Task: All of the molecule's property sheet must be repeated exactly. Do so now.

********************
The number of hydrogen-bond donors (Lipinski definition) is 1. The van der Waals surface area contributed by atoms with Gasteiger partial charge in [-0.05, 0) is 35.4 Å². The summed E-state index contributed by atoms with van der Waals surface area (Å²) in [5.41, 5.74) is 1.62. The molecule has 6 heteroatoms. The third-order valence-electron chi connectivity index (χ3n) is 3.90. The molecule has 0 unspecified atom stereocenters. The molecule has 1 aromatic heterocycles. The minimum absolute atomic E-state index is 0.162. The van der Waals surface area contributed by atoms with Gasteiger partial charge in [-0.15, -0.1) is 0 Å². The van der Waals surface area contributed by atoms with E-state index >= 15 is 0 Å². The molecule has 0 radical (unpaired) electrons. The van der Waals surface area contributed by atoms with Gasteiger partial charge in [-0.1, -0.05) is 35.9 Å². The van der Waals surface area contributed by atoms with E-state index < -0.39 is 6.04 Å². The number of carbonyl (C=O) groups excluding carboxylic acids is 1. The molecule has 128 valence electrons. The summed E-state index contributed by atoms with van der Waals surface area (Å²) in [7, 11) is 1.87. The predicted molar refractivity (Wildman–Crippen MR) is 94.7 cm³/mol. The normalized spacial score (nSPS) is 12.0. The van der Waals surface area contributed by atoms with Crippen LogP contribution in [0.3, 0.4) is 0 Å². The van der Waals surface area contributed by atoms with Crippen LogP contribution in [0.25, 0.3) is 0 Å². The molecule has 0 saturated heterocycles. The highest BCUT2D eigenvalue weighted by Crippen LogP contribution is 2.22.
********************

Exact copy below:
The number of hydrogen-bond donors (Lipinski definition) is 1. The van der Waals surface area contributed by atoms with Gasteiger partial charge in [-0.05, 0) is 35.4 Å². The summed E-state index contributed by atoms with van der Waals surface area (Å²) in [5.41, 5.74) is 1.62. The molecule has 6 heteroatoms. The third-order valence-electron chi connectivity index (χ3n) is 3.90. The molecule has 0 unspecified atom stereocenters. The molecule has 1 aromatic heterocycles. The minimum absolute atomic E-state index is 0.162. The van der Waals surface area contributed by atoms with Gasteiger partial charge in [-0.15, -0.1) is 0 Å². The van der Waals surface area contributed by atoms with E-state index >= 15 is 0 Å². The molecule has 0 radical (unpaired) electrons. The van der Waals surface area contributed by atoms with Gasteiger partial charge in [-0.1, -0.05) is 35.9 Å². The van der Waals surface area contributed by atoms with E-state index < -0.39 is 6.04 Å². The number of carbonyl (C=O) groups excluding carboxylic acids is 1. The molecule has 128 valence electrons. The summed E-state index contributed by atoms with van der Waals surface area (Å²) in [7, 11) is 1.87. The predicted molar refractivity (Wildman–Crippen MR) is 94.7 cm³/mol. The normalized spacial score (nSPS) is 12.0. The van der Waals surface area contributed by atoms with Crippen LogP contribution in [0.3, 0.4) is 0 Å². The van der Waals surface area contributed by atoms with Crippen LogP contribution in [0.25, 0.3) is 0 Å². The molecule has 0 saturated heterocycles. The highest BCUT2D eigenvalue weighted by Crippen LogP contribution is 2.22.